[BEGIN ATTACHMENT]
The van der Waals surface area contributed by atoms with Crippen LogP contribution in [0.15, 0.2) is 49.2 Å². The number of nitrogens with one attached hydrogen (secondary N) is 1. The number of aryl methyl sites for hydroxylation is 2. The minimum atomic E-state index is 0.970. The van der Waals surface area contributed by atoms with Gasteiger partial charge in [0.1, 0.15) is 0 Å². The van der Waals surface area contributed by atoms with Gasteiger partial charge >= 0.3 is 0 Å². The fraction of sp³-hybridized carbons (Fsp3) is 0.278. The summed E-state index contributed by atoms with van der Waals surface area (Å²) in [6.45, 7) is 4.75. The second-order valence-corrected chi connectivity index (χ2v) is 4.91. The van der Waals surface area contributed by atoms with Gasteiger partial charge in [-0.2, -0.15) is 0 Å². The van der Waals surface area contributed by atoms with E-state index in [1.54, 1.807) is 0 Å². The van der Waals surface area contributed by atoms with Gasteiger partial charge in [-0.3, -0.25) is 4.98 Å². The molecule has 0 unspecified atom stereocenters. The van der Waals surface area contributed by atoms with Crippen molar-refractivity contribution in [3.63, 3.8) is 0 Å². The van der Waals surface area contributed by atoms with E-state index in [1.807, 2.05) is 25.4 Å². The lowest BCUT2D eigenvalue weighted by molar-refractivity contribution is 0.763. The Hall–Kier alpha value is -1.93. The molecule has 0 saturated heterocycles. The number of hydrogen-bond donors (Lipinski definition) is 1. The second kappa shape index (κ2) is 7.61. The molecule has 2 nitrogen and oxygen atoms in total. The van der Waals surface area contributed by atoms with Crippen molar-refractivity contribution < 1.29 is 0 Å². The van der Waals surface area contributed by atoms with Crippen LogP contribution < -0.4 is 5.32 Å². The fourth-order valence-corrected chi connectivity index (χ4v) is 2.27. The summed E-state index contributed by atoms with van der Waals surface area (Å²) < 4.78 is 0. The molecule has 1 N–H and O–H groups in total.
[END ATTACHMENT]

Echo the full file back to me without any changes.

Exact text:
The van der Waals surface area contributed by atoms with Crippen LogP contribution in [0.15, 0.2) is 49.2 Å². The number of nitrogens with one attached hydrogen (secondary N) is 1. The number of aryl methyl sites for hydroxylation is 2. The minimum atomic E-state index is 0.970. The van der Waals surface area contributed by atoms with Gasteiger partial charge in [0.1, 0.15) is 0 Å². The van der Waals surface area contributed by atoms with Gasteiger partial charge >= 0.3 is 0 Å². The fraction of sp³-hybridized carbons (Fsp3) is 0.278. The summed E-state index contributed by atoms with van der Waals surface area (Å²) in [6.45, 7) is 4.75. The second-order valence-corrected chi connectivity index (χ2v) is 4.91. The van der Waals surface area contributed by atoms with Gasteiger partial charge in [-0.2, -0.15) is 0 Å². The van der Waals surface area contributed by atoms with E-state index in [1.54, 1.807) is 0 Å². The van der Waals surface area contributed by atoms with Gasteiger partial charge in [-0.3, -0.25) is 4.98 Å². The molecule has 0 unspecified atom stereocenters. The van der Waals surface area contributed by atoms with Crippen molar-refractivity contribution in [3.63, 3.8) is 0 Å². The van der Waals surface area contributed by atoms with E-state index in [1.807, 2.05) is 25.4 Å². The lowest BCUT2D eigenvalue weighted by molar-refractivity contribution is 0.763. The Hall–Kier alpha value is -1.93. The molecule has 0 saturated heterocycles. The number of hydrogen-bond donors (Lipinski definition) is 1. The second kappa shape index (κ2) is 7.61. The molecule has 2 nitrogen and oxygen atoms in total. The van der Waals surface area contributed by atoms with Crippen molar-refractivity contribution < 1.29 is 0 Å². The van der Waals surface area contributed by atoms with Crippen LogP contribution < -0.4 is 5.32 Å². The fourth-order valence-corrected chi connectivity index (χ4v) is 2.27. The summed E-state index contributed by atoms with van der Waals surface area (Å²) < 4.78 is 0. The molecule has 1 N–H and O–H groups in total.